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OOC – Victorian child criminals

Most of us know the Artful Dodger from Dickens’ Oliver Twist if not the original story then the happier ending movie. Subconsciously I knew that children were criminals, often for survival sake, and that some were transported (none of my ancestors though).

But it’s another story when you see the mug shots and the crimes that go with them. I stumbled across this page Victorian Children in trouble with the law.

This little tacker was 11. He got caught stealing a Quarter (about 28lbs or 12.7kgs) of Gooseberries. His sentence: 1 month Hard Labour (in an adult prison) followed by 5 years in a reform school.

Our urchins have it soft.

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17 Comments

  1. Giles Berithos Giles Berithos June 3, 2011

    Thank you for sharing this, sir.  I’ve been very interested in Victorian crime and punishment since I read Michael Crichton’s excellent book, The Great Train Robbery many, many years ago.  I’ve never read much about crime among children, though.

    Your post reminds me of the scene in Tim Burton’s Sweeney Todd where Alan Rickman’s character sentences a child to hang.  Our urchins DO have it too soft.

  2. Breezy Carver Breezy Carver June 4, 2011

    Looks up at the Duke and frowns  .. can’t you ever share “happy things” ???   *grins*

    ((Thank YOU Edward for sharing as always *Good Stuff”))

  3. Enoch Harris Enoch Harris June 4, 2011

    Were there other documents with this? I’m wondering how you came up with quarter of a hundredweight rather than just quarter of a pound?

    As it says “(growing)” next to the offence, I assume he picked them off the bush. Be interesting to know if they estimated 1/4 cwt to have gone missing… cos I’m pretty sure he couldn’t have eaten them in one sitting, 1/4lb is enough to make most people sick.

    • Edward Pearse Edward Pearse June 4, 2011

      My bad. Fixed the link at the top of the page.

      A “Quarter” is an actual measurement. A 1/4 of a lb is a fraction of a measurement. That would be my guess anyway.

  4. Christine McAllister Pearse Christine McAllister Pearse June 4, 2011

    What about the measurement (quart of milk, quart of berries, etc)?  If so, that makes the punishment even more brutal and harsh.

    • Edward Pearse Edward Pearse June 4, 2011

      Quart is for liquids which is sold by volume, not weight.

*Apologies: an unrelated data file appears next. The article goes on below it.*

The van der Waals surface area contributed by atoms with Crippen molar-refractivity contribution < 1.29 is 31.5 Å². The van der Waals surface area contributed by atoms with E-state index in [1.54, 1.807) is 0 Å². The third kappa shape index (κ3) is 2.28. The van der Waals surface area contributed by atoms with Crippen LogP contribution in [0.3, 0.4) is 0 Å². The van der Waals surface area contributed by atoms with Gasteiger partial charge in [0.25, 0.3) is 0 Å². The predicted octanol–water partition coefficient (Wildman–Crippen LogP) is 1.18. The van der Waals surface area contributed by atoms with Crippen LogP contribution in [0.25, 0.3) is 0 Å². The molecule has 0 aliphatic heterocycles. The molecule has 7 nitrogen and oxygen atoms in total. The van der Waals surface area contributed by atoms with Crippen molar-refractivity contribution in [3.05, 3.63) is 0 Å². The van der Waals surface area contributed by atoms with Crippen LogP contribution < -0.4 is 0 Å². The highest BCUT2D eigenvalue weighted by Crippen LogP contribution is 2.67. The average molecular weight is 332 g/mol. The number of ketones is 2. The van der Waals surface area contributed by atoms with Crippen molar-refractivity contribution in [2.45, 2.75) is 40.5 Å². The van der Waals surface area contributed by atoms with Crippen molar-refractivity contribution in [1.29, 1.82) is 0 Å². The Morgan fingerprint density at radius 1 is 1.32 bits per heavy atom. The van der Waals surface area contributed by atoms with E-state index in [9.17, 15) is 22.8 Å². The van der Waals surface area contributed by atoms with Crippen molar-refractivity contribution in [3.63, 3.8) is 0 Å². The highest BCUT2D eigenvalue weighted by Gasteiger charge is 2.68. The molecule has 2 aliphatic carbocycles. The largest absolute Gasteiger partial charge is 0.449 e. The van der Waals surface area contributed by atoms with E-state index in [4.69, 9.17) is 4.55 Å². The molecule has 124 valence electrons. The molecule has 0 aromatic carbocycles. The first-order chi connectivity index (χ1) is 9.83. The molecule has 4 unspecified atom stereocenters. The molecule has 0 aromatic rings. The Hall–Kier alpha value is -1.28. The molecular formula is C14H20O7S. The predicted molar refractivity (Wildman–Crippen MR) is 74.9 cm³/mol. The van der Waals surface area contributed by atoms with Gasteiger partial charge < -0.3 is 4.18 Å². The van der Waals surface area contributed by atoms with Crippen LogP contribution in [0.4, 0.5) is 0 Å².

• Mr Tenk Mr Tenk June 4, 2011

        8 quarts is one peck

        32 quarts is one bushel.

        • Edward Pearse Edward Pearse June 4, 2011

          *Shrug* Transcription on the National Archives website says:

          Offence for which convicted – St[ealin]g a Q[uar]t[er] of Goosberries (growing)

          I figure they know the difference between a quart and a quarter better than I do.

          • Enoch Harris Enoch Harris June 4, 2011

            When I was a kid… even when a teenager, we used to by sweets by 1/4 lb. As in, ” A quater of licorice comforts please”.

             

            It’s interesting to note that the registra uses the word “whipping”, rather than canning, birching or flogging, which you would expect.  He also says  ‘Bolyn Castle’, which if memory serves, was a nickname for the manour house in East Ham.

            When studying documents, I alwasy try to check to see how accurate the author is being before taking anything as gospel.

        • Enoch Harris Enoch Harris June 4, 2011

          8 quarts is one peck

          32 quarts is one bushel.”

          True… however…

          Damn, I can bore your pants of with this subject!!!

           

          A lot of history is driven by enthusiasts, modelers, collectors, re-enactors… so there is a great demand for detail. There is a tendency to want to make details fit with something. If you say a post box is red, people ask for the paint code!

          Just because a paint formula existed, and standardization existed to a degree… doesn’t mean that it was actually used. There are lots of reasons why not, but not least because “close is good enough” was common right up into the 1980s (I know, I was there).

          In the past I have fact checked history books, and I have often seen historians try to make something fit a measure, when in fact the craftsman was probably using ‘about so big’. I worked, restoring Victorian pubs for several years and my experience tends to bare this out.